Human ovarian microvascular endothelial cells (HOVEC) were purchased from ABM (ABM Inc., Richmond, BC, Canada). HOVEC cells were plated into recommended pre-coated cell culture flasks (ABM Inc., Richmond, BC, Canada) and cultured at standard cell culture condition at 5% CO2 and 37ºC with endothelial culture media containing M199 medium (Gibco, Waltham, MA, USA) supplemented with 10% fetal bovine serum (FBS, Gibco, Waltham, MA, USA), and endothelial cell growth supplement from bovine pituitary (ECGS, Gibco, Waltham, MA, USA). Culture media were changed every 2 days. Cells were passaged with 0.5% trypsin-EDTA (Gibco, Waltham, MA, USA) solution when the culture reaches about 80 to 90% confluence in the culture flask. When the confluency reaches 90%, cells were split to the next passage.

Human bone marrow-derived mesenchymal stem cells (MSC) were purchased from Lonza (cat no: PT-2501, Switzerland) for this study which isolated from 24 years old healthy female donor. MSC were plated into cell culture flask with DMEM/F12 (Gibco, Waltham, MA, USA) based MSC culture media, containing, 10% FBS (Omega, Tarzana, CA, USA), and 1% of penicillin/streptomycin solution (Gibco, Waltham, MA, USA) in the final volume of media.

Collection and treatment with conditioned media of mesenchymal stem cells

When the MSC culture reaches about 80 to 90% in confluence, spent media from the flask were discarded and the cells were washed three times with PBS to complete removal of serum. Cells were cultured with DMEM/F12 media (Gibco, Waltham, MA, USA) without serum for 24 hours to collect the conditioned media. After 24 hours, MSC conditioned media (MSC CM) were collected from MSC flasks and centrifuge at 500g for 5 min at 40ºC to remove any cell debris. MSC CM was aliquoted and stored at -80ºC for further use.  DMEM/F12 media (Gibco, Waltham, MA, USA) without serum and cells were also incubated from 24 hours in culture flask to be used as a negative control. HOVEC cells were treated for 24 hours with the MSC CM pre-diluted with endothelial medium without serum (regular media) in 1:1 ratio. After MSC CM treatment, HOVEC cells were collected for further analysis by flow cytometry and PCR.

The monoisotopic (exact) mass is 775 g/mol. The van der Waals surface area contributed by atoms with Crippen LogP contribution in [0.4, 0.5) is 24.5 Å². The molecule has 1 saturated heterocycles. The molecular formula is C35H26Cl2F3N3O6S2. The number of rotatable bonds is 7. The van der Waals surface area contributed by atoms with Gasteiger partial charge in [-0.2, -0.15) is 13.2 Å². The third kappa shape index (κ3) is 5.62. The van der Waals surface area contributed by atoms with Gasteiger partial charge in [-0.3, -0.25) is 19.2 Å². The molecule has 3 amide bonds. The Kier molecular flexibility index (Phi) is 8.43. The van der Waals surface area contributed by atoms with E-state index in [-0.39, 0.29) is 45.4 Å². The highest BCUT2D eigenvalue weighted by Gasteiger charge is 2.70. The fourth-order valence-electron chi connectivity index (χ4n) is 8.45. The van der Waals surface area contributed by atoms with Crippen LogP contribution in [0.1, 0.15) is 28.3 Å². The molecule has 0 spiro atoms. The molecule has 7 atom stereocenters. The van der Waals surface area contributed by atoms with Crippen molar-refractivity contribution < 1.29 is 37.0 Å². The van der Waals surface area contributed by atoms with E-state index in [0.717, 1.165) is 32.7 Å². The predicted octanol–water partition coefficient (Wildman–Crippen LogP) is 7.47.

Flow cytometry analysis

After the treatment with MSC CM and respective control, HOVEC cells were collected and analyzed for their proliferative enhancement and expression of angiogenesis marker. Following antibodies Ki 67, PE anti-human CD31, PE/ Cy7 anti-human CD144 (VE-Cadherin), PE anti-human CD309 (VEGF-R2), Alexa Fluor 647 anti-human CD202b (Tie2/Tec), PE anti-human CD105 (Endoglin) (BioLegend, San Diego, CA, USA) were used for analysis by FACS. In brief, after the treatment, cell pellets were harvested, fixed overnight then 50μl of cell suspension was incubated with 1ul of the antibody for 25 min at 4°C in 50 μl of PBS. For analysis 10 000 cells were analyzed on a FACScan (Becton Dickinson).

RT-PCR

RNA was extracted from control HOVEC and MSC CM treated HOVEC by TRIzol method. 500µL of TRIzol (Thermo, Waltham, MA, USA) was used for 200,000 HOVEC cells. The RNA was purified according to manufacturer’s protocol. After RNA purification, 500ng of RNA was used for cDNA conversion. Expression of angiogenesis markers is analyzed with RT2 profiler PCR array kit (QIAGEN, Hilden, Germany) and CFX96 PCR instrument (Bio-Rad, Hercules, CA, USA). Reaction volume per each well was 25µL, which containing 4ng of cDNA and 12.5µLof Universal SYBR green Supermix (Bio-Rad, Hercules, CA, USA). PCR was performed with cycle condition described in manufacturer’s protocol. Gene expression levels are analyzed by the delta-delta CT method.